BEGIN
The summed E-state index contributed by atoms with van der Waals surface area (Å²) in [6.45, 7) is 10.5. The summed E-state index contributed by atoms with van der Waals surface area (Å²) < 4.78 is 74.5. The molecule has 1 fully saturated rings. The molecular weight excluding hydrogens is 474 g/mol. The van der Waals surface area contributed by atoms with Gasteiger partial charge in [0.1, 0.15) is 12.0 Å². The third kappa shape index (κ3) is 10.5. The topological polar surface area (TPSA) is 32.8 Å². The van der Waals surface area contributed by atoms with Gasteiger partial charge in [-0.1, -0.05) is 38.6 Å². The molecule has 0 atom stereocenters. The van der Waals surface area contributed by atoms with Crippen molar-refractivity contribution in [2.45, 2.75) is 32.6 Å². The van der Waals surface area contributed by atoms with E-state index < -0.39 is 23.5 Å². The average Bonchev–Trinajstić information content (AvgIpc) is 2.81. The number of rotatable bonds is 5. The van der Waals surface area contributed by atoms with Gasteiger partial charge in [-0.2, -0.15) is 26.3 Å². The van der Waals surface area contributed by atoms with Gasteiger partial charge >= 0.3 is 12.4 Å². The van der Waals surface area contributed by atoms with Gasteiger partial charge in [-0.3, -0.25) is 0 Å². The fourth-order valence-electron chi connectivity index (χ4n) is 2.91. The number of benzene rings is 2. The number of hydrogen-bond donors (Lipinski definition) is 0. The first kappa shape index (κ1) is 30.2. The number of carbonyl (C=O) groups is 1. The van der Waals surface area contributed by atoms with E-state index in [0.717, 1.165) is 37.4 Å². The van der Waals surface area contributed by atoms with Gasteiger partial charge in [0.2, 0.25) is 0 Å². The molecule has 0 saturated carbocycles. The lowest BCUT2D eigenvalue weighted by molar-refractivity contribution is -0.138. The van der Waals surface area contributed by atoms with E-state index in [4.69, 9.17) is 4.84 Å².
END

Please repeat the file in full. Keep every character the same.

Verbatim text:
The summed E-state index contributed by atoms with van der Waals surface area (Å²) in [6.45, 7) is 10.5. The summed E-state index contributed by atoms with van der Waals surface area (Å²) < 4.78 is 74.5. The molecule has 1 fully saturated rings. The molecular weight excluding hydrogens is 474 g/mol. The van der Waals surface area contributed by atoms with Gasteiger partial charge in [0.1, 0.15) is 12.0 Å². The third kappa shape index (κ3) is 10.5. The topological polar surface area (TPSA) is 32.8 Å². The van der Waals surface area contributed by atoms with Gasteiger partial charge in [-0.1, -0.05) is 38.6 Å². The molecule has 0 atom stereocenters. The van der Waals surface area contributed by atoms with Crippen molar-refractivity contribution in [2.45, 2.75) is 32.6 Å². The van der Waals surface area contributed by atoms with E-state index < -0.39 is 23.5 Å². The average Bonchev–Trinajstić information content (AvgIpc) is 2.81. The number of rotatable bonds is 5. The van der Waals surface area contributed by atoms with Gasteiger partial charge in [-0.2, -0.15) is 26.3 Å². The van der Waals surface area contributed by atoms with Gasteiger partial charge >= 0.3 is 12.4 Å². The van der Waals surface area contributed by atoms with Gasteiger partial charge in [-0.3, -0.25) is 0 Å². The fourth-order valence-electron chi connectivity index (χ4n) is 2.91. The number of benzene rings is 2. The number of hydrogen-bond donors (Lipinski definition) is 0. The first kappa shape index (κ1) is 30.2. The number of carbonyl (C=O) groups is 1. The van der Waals surface area contributed by atoms with E-state index in [0.717, 1.165) is 37.4 Å². The van der Waals surface area contributed by atoms with Gasteiger partial charge in [0.2, 0.25) is 0 Å². The molecule has 0 saturated carbocycles. The lowest BCUT2D eigenvalue weighted by molar-refractivity contribution is -0.138. The van der Waals surface area contributed by atoms with E-state index in [4.69, 9.17) is 4.84 Å².